Two distinct lineages, B.1.427 and B.1.429, in clade 20C
The most recent common ancestor emerged on May 20, 2020 (95% highest posterior. The branches giving rise to the B.1.427 and B.1.429 lineages were predicted to have diverged In July and June, respectively.
Increased frequency of detection from 0% to >50% of sequenced cases from September 2020 to January.
Each lineage rising in parallel in California as well as in multiple other states.
An estimated increase in transmission rate of the B.1.427/B.1.429 variant relative to circulating non-B.1.427/B.1.429 lineages was 18.6-24.2%.
A moderate resistance to neutralization by antibodies elicited by prior infection (4.0 to 6.7-fold) or vaccination (2-fold).
One person who tested positive for CAL.20C in January of this year had previously been infected with a different SARS-CoV-2 virus, in July 2020.
B.1.429 variant is defined by 5 mutations: I4205V in ORF1a; D1183Y in ORF1b: S13I, W152C and L452R in the S protein.
B.1.427 variant is defined by L452R mutation in the S protein.
L452R mutation in the S protein locates in the receptor binding domain. L452R was first detected in minks in Denmark (March 2020).
L452R mutation may stabilize the interaction between the spike protein and its human ACE2 receptor and thereby increase infectivity.
Emergence of B.1.429 containing additional mutation (Q677H) in the spike protein.
L452R mutation resulted in reduced or abolished neutralizing activity.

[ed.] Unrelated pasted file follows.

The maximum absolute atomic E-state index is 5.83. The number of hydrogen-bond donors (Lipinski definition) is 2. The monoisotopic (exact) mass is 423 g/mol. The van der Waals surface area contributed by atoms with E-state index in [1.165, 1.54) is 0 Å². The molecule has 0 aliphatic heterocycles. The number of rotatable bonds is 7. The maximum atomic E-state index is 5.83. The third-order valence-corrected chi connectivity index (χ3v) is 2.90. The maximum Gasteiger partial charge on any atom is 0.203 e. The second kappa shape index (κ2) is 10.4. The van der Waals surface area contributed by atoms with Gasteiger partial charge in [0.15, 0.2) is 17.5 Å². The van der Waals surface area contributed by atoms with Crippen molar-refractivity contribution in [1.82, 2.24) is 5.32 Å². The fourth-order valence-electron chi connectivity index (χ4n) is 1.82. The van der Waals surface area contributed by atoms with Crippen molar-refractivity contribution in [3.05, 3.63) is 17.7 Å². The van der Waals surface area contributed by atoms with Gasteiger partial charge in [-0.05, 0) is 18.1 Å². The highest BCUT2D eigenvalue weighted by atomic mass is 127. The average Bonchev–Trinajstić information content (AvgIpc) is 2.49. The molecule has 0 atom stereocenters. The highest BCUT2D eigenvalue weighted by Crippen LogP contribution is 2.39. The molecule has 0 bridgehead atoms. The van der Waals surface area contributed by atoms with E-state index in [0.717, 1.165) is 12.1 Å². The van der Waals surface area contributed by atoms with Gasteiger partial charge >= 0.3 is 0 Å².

It is not clear whether this variant enhances the disease severity.
Evaluation of susceptibility of variants identified through global surveillance and in subjects treated with bamlanivimab is ongoing. Pseudovirus harboring the E484K substitution had reduced susceptibility to bamlanivimab. L452R reduced bamlanivimab neutralization >1000-fold.
Analysis of neutralizing antibody responses following natural infection or mRNA vaccination has shown reduction of neutralizing antibody titers (3-6-fold) against the B.1.427/B.1.429 variant relative to wildtype pseudoviruses.
In general, higher quality of antibody responses induced by vaccination compared to infection and their enhanced resilience to mutations against the variants.
Vaccine efficacy against these variants needs to be confirmed by clinical trials.
The current molecular tests detect most of the variants and thus are able to diagnose COVID-19 infection by such variants. Yet, the fine identification of the type of variants is still based on sequence analysis although multiplex PCR test are being evaluated.
Indeed, the current variants of concern show distinctive mutations in the spike protein. Due to such mutations, most diagnostic tests for COVID-19 have been designed by targeting not only the spike protein but also other conserved proteins. For example, molecular tests designed to detect multiple SARS-CoV-2 genes (i.e., multiplex reverse transcription polymerase chain reaction targeting ORF1ab, N, and E genes) are less susceptible to the effects of genetic variation than tests designed to detect a single gene. The FDA is also monitoring the potential effects of genetic variation in molecular tests that have received Emergency Use Authorization and provides information about the tests.
Overall, the precise characterization of the variants still relies on genomic sequencing analysis. For instance, CDC is currently increasing sequence surveillance to more than 6000 samples per week to efficiently monitor the variants of concerns and other emerging variants. COVID-19 caused by variants in the U.S. can be found here.